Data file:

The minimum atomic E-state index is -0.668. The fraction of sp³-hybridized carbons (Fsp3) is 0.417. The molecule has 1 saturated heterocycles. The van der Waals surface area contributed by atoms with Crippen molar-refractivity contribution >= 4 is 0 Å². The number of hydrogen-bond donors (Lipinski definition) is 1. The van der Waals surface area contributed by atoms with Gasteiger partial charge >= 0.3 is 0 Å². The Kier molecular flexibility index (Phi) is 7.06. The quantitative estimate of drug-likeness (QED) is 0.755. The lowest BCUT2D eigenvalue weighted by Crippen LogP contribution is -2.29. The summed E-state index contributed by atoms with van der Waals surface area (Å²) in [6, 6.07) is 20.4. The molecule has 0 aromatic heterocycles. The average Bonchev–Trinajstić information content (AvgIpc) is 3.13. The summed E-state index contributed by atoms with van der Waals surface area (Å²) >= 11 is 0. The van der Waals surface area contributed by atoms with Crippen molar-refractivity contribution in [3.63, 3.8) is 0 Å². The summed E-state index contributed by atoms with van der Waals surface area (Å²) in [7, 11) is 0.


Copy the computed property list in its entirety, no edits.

The minimum atomic E-state index is -0.668. The fraction of sp³-hybridized carbons (Fsp3) is 0.417. The molecule has 1 saturated heterocycles. The van der Waals surface area contributed by atoms with Crippen molar-refractivity contribution >= 4 is 0 Å². The number of hydrogen-bond donors (Lipinski definition) is 1. The van der Waals surface area contributed by atoms with Gasteiger partial charge >= 0.3 is 0 Å². The Kier molecular flexibility index (Phi) is 7.06. The quantitative estimate of drug-likeness (QED) is 0.755. The lowest BCUT2D eigenvalue weighted by Crippen LogP contribution is -2.29. The summed E-state index contributed by atoms with van der Waals surface area (Å²) in [6, 6.07) is 20.4. The molecule has 0 aromatic heterocycles. The average Bonchev–Trinajstić information content (AvgIpc) is 3.13. The summed E-state index contributed by atoms with van der Waals surface area (Å²) >= 11 is 0. The van der Waals surface area contributed by atoms with Crippen molar-refractivity contribution in [3.63, 3.8) is 0 Å². The summed E-state index contributed by atoms with van der Waals surface area (Å²) in [7, 11) is 0.